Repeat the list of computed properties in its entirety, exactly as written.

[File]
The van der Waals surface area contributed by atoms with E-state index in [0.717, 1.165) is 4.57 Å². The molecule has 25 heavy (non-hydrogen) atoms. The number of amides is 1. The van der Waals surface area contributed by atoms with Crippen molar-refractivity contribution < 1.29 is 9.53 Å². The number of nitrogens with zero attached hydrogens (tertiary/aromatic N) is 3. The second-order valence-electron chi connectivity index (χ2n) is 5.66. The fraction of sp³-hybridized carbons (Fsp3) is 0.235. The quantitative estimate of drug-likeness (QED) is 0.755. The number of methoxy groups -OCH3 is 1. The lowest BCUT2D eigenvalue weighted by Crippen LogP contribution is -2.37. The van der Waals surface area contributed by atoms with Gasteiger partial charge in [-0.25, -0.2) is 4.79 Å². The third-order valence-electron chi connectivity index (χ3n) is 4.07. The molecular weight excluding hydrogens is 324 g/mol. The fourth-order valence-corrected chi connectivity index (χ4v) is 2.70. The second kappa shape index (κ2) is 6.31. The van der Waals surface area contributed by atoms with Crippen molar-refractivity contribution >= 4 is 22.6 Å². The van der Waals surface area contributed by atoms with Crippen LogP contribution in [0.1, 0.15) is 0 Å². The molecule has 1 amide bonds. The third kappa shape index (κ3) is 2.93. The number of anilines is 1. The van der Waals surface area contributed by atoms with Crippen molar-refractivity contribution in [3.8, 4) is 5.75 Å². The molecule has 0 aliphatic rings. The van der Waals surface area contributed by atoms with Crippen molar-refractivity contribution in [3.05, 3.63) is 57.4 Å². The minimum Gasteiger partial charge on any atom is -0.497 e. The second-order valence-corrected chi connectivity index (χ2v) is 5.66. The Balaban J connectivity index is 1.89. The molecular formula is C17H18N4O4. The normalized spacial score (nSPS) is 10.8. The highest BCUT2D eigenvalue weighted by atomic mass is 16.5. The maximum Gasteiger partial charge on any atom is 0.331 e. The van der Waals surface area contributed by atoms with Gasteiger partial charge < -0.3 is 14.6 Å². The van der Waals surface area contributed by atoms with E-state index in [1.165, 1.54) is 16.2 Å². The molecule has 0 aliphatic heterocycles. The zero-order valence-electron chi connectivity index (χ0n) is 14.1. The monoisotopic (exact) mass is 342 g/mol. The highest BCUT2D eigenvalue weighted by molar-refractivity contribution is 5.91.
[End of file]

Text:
The van der Waals surface area contributed by atoms with E-state index in [0.717, 1.165) is 4.57 Å². The molecule has 25 heavy (non-hydrogen) atoms. The number of amides is 1. The van der Waals surface area contributed by atoms with Crippen molar-refractivity contribution < 1.29 is 9.53 Å². The number of nitrogens with zero attached hydrogens (tertiary/aromatic N) is 3. The second-order valence-electron chi connectivity index (χ2n) is 5.66. The fraction of sp³-hybridized carbons (Fsp3) is 0.235. The quantitative estimate of drug-likeness (QED) is 0.755. The number of methoxy groups -OCH3 is 1. The lowest BCUT2D eigenvalue weighted by Crippen LogP contribution is -2.37. The van der Waals surface area contributed by atoms with Gasteiger partial charge in [-0.25, -0.2) is 4.79 Å². The third-order valence-electron chi connectivity index (χ3n) is 4.07. The molecular weight excluding hydrogens is 324 g/mol. The fourth-order valence-corrected chi connectivity index (χ4v) is 2.70. The second kappa shape index (κ2) is 6.31. The van der Waals surface area contributed by atoms with Crippen molar-refractivity contribution >= 4 is 22.6 Å². The van der Waals surface area contributed by atoms with Crippen LogP contribution in [0.1, 0.15) is 0 Å². The molecule has 1 amide bonds. The third kappa shape index (κ3) is 2.93. The number of anilines is 1. The van der Waals surface area contributed by atoms with Crippen molar-refractivity contribution in [3.8, 4) is 5.75 Å². The molecule has 0 aliphatic rings. The van der Waals surface area contributed by atoms with Crippen molar-refractivity contribution in [3.05, 3.63) is 57.4 Å². The minimum Gasteiger partial charge on any atom is -0.497 e. The second-order valence-corrected chi connectivity index (χ2v) is 5.66. The Balaban J connectivity index is 1.89. The molecular formula is C17H18N4O4. The normalized spacial score (nSPS) is 10.8. The highest BCUT2D eigenvalue weighted by atomic mass is 16.5. The maximum Gasteiger partial charge on any atom is 0.331 e. The van der Waals surface area contributed by atoms with Gasteiger partial charge < -0.3 is 14.6 Å². The van der Waals surface area contributed by atoms with E-state index in [1.165, 1.54) is 16.2 Å². The molecule has 0 aliphatic heterocycles. The zero-order valence-electron chi connectivity index (χ0n) is 14.1. The monoisotopic (exact) mass is 342 g/mol. The highest BCUT2D eigenvalue weighted by molar-refractivity contribution is 5.91.